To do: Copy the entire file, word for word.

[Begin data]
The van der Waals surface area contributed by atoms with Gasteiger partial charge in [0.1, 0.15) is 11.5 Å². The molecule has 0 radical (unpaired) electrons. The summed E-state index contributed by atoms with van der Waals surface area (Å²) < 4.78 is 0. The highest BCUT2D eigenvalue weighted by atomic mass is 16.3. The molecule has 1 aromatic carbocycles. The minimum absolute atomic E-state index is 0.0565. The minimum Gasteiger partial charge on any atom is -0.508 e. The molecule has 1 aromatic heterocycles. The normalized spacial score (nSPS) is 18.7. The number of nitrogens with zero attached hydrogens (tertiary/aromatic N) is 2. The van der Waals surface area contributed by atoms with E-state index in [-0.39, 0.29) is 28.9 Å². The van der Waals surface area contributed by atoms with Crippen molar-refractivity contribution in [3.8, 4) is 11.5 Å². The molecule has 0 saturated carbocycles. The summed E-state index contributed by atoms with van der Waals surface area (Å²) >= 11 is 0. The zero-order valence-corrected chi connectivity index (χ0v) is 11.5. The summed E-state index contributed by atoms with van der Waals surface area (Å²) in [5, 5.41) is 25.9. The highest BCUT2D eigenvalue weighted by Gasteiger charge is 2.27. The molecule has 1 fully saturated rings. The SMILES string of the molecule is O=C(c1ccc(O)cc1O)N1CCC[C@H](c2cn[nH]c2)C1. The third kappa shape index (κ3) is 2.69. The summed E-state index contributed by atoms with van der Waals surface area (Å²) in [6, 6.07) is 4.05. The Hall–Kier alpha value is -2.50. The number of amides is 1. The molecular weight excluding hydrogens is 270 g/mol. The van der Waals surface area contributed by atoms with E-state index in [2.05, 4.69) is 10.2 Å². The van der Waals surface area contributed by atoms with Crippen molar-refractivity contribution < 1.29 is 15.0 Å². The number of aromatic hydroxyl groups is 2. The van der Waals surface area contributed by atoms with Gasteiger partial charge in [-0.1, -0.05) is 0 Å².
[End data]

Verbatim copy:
The van der Waals surface area contributed by atoms with Gasteiger partial charge in [0.1, 0.15) is 11.5 Å². The molecule has 0 radical (unpaired) electrons. The summed E-state index contributed by atoms with van der Waals surface area (Å²) < 4.78 is 0. The highest BCUT2D eigenvalue weighted by atomic mass is 16.3. The molecule has 1 aromatic carbocycles. The minimum absolute atomic E-state index is 0.0565. The minimum Gasteiger partial charge on any atom is -0.508 e. The molecule has 1 aromatic heterocycles. The normalized spacial score (nSPS) is 18.7. The number of nitrogens with zero attached hydrogens (tertiary/aromatic N) is 2. The van der Waals surface area contributed by atoms with E-state index in [-0.39, 0.29) is 28.9 Å². The van der Waals surface area contributed by atoms with Crippen molar-refractivity contribution in [3.8, 4) is 11.5 Å². The molecule has 0 saturated carbocycles. The summed E-state index contributed by atoms with van der Waals surface area (Å²) >= 11 is 0. The zero-order valence-corrected chi connectivity index (χ0v) is 11.5. The summed E-state index contributed by atoms with van der Waals surface area (Å²) in [5, 5.41) is 25.9. The highest BCUT2D eigenvalue weighted by Gasteiger charge is 2.27. The molecule has 1 fully saturated rings. The SMILES string of the molecule is O=C(c1ccc(O)cc1O)N1CCC[C@H](c2cn[nH]c2)C1. The third kappa shape index (κ3) is 2.69. The summed E-state index contributed by atoms with van der Waals surface area (Å²) in [6, 6.07) is 4.05. The Hall–Kier alpha value is -2.50. The number of amides is 1. The molecular weight excluding hydrogens is 270 g/mol. The van der Waals surface area contributed by atoms with E-state index in [2.05, 4.69) is 10.2 Å². The van der Waals surface area contributed by atoms with Crippen molar-refractivity contribution < 1.29 is 15.0 Å². The number of aromatic hydroxyl groups is 2. The van der Waals surface area contributed by atoms with Gasteiger partial charge in [-0.1, -0.05) is 0 Å².